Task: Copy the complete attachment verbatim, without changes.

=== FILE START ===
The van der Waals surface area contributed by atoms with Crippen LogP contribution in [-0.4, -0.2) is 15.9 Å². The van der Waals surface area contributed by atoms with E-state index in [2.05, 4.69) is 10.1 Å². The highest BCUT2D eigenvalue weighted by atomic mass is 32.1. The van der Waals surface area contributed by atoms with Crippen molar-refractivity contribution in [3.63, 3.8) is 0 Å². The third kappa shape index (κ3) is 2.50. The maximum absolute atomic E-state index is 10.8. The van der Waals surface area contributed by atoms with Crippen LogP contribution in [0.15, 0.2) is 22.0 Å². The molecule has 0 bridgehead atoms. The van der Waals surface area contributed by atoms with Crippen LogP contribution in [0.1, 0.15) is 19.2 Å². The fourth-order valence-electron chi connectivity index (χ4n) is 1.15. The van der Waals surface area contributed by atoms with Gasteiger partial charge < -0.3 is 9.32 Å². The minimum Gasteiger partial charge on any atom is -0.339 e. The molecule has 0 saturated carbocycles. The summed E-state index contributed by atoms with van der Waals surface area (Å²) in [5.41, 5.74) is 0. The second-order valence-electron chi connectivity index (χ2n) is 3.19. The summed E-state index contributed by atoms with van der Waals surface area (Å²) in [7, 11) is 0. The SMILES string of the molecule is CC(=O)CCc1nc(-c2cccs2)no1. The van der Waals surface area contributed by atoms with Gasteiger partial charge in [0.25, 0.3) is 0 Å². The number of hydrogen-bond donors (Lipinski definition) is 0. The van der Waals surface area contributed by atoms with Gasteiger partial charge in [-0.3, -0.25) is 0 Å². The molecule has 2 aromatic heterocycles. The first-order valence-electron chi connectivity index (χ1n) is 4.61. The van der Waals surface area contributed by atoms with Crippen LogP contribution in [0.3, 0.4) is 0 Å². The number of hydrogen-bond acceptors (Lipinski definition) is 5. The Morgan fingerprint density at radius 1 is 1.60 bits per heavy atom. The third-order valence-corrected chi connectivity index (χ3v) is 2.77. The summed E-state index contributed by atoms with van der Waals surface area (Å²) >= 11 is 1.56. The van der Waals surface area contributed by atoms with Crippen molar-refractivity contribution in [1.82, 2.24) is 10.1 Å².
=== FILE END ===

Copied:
The van der Waals surface area contributed by atoms with Crippen LogP contribution in [-0.4, -0.2) is 15.9 Å². The van der Waals surface area contributed by atoms with E-state index in [2.05, 4.69) is 10.1 Å². The highest BCUT2D eigenvalue weighted by atomic mass is 32.1. The van der Waals surface area contributed by atoms with Crippen molar-refractivity contribution in [3.63, 3.8) is 0 Å². The third kappa shape index (κ3) is 2.50. The maximum absolute atomic E-state index is 10.8. The van der Waals surface area contributed by atoms with Crippen LogP contribution in [0.15, 0.2) is 22.0 Å². The molecule has 0 bridgehead atoms. The van der Waals surface area contributed by atoms with Crippen LogP contribution in [0.1, 0.15) is 19.2 Å². The fourth-order valence-electron chi connectivity index (χ4n) is 1.15. The van der Waals surface area contributed by atoms with Gasteiger partial charge < -0.3 is 9.32 Å². The minimum Gasteiger partial charge on any atom is -0.339 e. The molecule has 0 saturated carbocycles. The summed E-state index contributed by atoms with van der Waals surface area (Å²) in [5.41, 5.74) is 0. The second-order valence-electron chi connectivity index (χ2n) is 3.19. The summed E-state index contributed by atoms with van der Waals surface area (Å²) in [7, 11) is 0. The SMILES string of the molecule is CC(=O)CCc1nc(-c2cccs2)no1. The van der Waals surface area contributed by atoms with Gasteiger partial charge in [0.25, 0.3) is 0 Å². The number of hydrogen-bond donors (Lipinski definition) is 0. The van der Waals surface area contributed by atoms with Gasteiger partial charge in [-0.3, -0.25) is 0 Å². The molecule has 2 aromatic heterocycles. The first-order valence-electron chi connectivity index (χ1n) is 4.61. The van der Waals surface area contributed by atoms with Crippen LogP contribution in [0.3, 0.4) is 0 Å². The number of hydrogen-bond acceptors (Lipinski definition) is 5. The Morgan fingerprint density at radius 1 is 1.60 bits per heavy atom. The third-order valence-corrected chi connectivity index (χ3v) is 2.77. The summed E-state index contributed by atoms with van der Waals surface area (Å²) >= 11 is 1.56. The van der Waals surface area contributed by atoms with Crippen molar-refractivity contribution in [1.82, 2.24) is 10.1 Å².